Argumentive analysis of the mythologists of the russian world doctrine
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mythologism, ideological doctrine,

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Zborovska, X. (2021). Argumentive analysis of the mythologists of the russian world doctrine. Multiversum. Philosophical Almanac, 2(2), 3-13.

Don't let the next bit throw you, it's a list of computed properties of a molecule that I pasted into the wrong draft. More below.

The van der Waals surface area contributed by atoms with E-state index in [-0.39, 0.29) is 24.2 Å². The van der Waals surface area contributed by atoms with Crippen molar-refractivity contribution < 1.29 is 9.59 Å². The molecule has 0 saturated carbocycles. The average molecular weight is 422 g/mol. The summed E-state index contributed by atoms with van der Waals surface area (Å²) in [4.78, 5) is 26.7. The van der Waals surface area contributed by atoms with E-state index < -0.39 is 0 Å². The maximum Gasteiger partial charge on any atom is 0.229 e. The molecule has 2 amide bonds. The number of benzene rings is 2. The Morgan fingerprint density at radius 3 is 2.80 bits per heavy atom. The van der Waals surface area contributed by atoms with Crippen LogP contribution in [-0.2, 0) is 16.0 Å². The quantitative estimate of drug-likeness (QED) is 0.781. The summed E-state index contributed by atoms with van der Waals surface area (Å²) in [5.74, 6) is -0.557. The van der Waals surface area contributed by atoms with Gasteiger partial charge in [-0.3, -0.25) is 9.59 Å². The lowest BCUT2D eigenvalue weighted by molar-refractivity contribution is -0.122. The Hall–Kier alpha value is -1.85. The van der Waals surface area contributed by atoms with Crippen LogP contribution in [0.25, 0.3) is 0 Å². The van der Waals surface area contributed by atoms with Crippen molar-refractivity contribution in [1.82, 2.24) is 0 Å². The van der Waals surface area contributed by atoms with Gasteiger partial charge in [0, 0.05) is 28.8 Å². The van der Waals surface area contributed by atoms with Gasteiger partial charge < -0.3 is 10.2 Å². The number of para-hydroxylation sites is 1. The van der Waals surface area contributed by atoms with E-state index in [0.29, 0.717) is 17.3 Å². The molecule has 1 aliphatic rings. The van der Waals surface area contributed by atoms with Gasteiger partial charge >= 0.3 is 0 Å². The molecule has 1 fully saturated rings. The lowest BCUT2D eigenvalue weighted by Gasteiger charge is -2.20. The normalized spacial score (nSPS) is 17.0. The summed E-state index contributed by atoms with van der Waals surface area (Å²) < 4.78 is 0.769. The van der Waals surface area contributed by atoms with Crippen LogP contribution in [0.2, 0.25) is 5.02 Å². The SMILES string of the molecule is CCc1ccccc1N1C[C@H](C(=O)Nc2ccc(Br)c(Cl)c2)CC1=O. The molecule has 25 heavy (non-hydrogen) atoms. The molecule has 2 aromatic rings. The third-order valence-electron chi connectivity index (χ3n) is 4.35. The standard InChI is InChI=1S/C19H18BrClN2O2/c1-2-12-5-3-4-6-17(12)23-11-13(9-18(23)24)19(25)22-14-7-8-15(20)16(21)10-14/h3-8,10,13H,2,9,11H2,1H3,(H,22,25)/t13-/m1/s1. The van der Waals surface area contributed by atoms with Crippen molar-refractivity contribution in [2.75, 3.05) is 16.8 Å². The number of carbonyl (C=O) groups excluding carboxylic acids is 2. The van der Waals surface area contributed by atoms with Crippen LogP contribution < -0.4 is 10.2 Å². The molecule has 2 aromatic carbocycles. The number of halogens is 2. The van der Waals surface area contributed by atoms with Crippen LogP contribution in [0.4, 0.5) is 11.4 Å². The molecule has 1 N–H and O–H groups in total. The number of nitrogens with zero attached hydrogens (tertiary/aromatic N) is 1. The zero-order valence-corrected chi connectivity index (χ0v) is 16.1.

The article analyzes two fundamental ideologies of the "Russian world" doctrine: the myth of the three fraternal peoples and the myth of the millennial history of Russia-Russia, and the endless genealogy from Vladimir to Vladimir. It is postulated that the ideology of the "Russian measure" does not meet the definition of the criteria of clarity, clarity, and unambiguity; the meanings of its key concepts are as variable as possible, depending on the context used with the substitution of meaning in general formulations, which do not provide for clarification of non-standard use of the term; there is a substitution of identities, which makes it possible to manipulate the historical facts and memory of the people; such informal logical errors as recourse to force, recourse to fear, false Scotsman, wholesale bargaining, and source poisoning are always used by Russian ideologues in their argumentative practices. Special attention is paid to Russian mythologists' appeal to the past, to common history and memory, and to the request to the traditions and rites that form the basis of Russian "Orthodox" ideology, which allows us to talk about the millennial history of this political entity. At the same time, changes in state regimes, ideologies, goals, and geopolitical status do not affect the integrity and continuity of this millennial history. The author emphasizes that the array of ideological myths of Russia can not be called a balanced system of political dogmas but rather a rhizomatic system of manipulation, the fluidity of which provides its ability to evade counter-arguments and identify historical substitutions. Therefore, this article is devoted to disclosing those distortions and semantic substitutions that are ontologically contained in the ideologies of the "Russian world" and which can be analyzed as typical errors in the context of argumentation theory. This study aims to develop a conditional "dictionary" of mythologists of the "Russian world," which could be used during an all-out information confrontation. In addition, the mistakes made consciously or unconsciously by the ideologues of the "Russian world" are quite significant in the context of historical, philosophical, and historical research and may indicate those historical gaps in our Ukrainian history that need to be filled with adequate and scientific research.
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